I used to understand the illegal download argument when people used to say they would download a band’s album to find out if they liked it first, but nowadays, with all the legal download and streaming services, that allow you to listen to a band’s full album for free as many times as you want, I don’t think illegal downloading is a valid excuse anymore. You have legal alternatives to enjoy music for free now.

Do you currently work with any booking agency?

Dani Nolden: Yes, we work with Furia Music in Brazil, and we’re currently negotiating with booking agencies in Europe and North America.

Personal with Dani Nolden

For how long have you been singing? Are you classically trained or self taught?

Dani Nolden: I’m a bit of both. I have been singing since I was a child, but I was self-taught for most part of my singing life, until I decided to start taking lessons because I feel there is always room for improvement. So, I started studying at Berklee, I took a course that specialized in vocal styles, mainly rock and pop. It was very helpful, it allowed me to expand my abilities, while doing everything more effortlessly. I learned how not to strain my voice singing daily shows, using the most extreme possibilities of my voice. Natural talent is important, but one should never ignore the benefits of formal training.

Besides keyboard do you play any other instrument?

Dani Nolden: No, I have a little fun with the guitar, but I’m really bad at it. Besides, I haven’t played the piano or the keyboards in many years due to tendonitis. For some reason, people think I recorded the keyboards on both INNER MONSTER OUT and SHADES OF HUMANITY, but I haven’t played any instruments on Shadowside since 2009. We had like 6 different people play keyboards or program synths on SHADES OF HUMANITY, and I wasn’t one of them (laughs). I worked on arrangements with the guys, but I haven’t actually played anything.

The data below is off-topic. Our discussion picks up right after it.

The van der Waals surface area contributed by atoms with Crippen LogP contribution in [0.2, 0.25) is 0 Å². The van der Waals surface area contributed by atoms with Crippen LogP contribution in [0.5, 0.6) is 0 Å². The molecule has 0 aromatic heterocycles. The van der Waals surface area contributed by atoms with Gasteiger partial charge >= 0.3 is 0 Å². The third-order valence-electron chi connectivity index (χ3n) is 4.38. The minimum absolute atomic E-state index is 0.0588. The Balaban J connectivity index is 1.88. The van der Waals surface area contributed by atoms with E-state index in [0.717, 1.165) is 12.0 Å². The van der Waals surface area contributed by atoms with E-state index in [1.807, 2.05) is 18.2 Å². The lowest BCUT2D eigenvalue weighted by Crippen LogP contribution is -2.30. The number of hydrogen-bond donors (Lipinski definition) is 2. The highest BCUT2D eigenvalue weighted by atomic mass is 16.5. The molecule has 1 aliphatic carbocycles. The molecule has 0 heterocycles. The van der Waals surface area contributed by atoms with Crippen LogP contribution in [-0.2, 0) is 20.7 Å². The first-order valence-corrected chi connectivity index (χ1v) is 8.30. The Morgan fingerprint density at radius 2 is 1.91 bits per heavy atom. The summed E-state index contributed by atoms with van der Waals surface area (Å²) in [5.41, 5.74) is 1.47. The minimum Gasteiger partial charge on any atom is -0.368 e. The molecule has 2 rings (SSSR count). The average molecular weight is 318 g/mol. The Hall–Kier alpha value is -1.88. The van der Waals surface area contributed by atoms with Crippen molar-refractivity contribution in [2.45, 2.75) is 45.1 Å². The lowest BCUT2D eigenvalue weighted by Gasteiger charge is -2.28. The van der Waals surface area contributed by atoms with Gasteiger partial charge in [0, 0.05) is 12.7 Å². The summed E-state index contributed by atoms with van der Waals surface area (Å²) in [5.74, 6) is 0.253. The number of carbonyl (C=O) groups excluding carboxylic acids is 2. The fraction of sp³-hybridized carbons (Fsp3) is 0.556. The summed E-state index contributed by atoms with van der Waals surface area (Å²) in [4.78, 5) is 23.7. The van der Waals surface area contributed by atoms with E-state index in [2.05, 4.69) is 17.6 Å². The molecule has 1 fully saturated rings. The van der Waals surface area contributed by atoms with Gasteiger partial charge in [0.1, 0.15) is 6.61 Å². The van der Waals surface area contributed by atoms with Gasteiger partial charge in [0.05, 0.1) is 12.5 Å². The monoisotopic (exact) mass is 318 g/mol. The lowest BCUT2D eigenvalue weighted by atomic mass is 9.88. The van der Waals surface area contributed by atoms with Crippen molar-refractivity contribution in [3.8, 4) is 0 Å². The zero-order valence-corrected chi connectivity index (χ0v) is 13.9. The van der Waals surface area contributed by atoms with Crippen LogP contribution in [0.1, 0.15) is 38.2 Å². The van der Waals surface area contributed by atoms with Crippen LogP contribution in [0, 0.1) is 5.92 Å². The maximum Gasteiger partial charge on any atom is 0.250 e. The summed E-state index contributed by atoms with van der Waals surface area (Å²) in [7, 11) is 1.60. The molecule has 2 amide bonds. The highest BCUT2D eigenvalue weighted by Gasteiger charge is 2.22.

When did you know you wanted to sing?

Dani Nolden: I’ve always loved singing, ever since I was a child, but I didn’t realize how important it was to me until I was about 17. I was already singing in bands at that time, but my plan was to become a professional soccer player, and I had played for the Santos FC youth team for a while. I ended up getting injured during pre-season trainings, and while it was nothing major, it did force me to stay away from sports for about two weeks, and that gave me free time to dedicate to music. That’s when I noticed that I missed and enjoyed music more than I’d miss and enjoy sports, so I quit soccer and decided to focus on my music career.

Do you have any idols or influences when it comes to singing?

Dani Nolden: I have lots of influences, like Sebastian Bach, Paul Stanley, Dio. There are many singers I admire, but these three are probably the ones that influenced me the most.

Is it true that you performed live with Soulspell back in 2012? How did you get in touch with band leader Heleno Vale?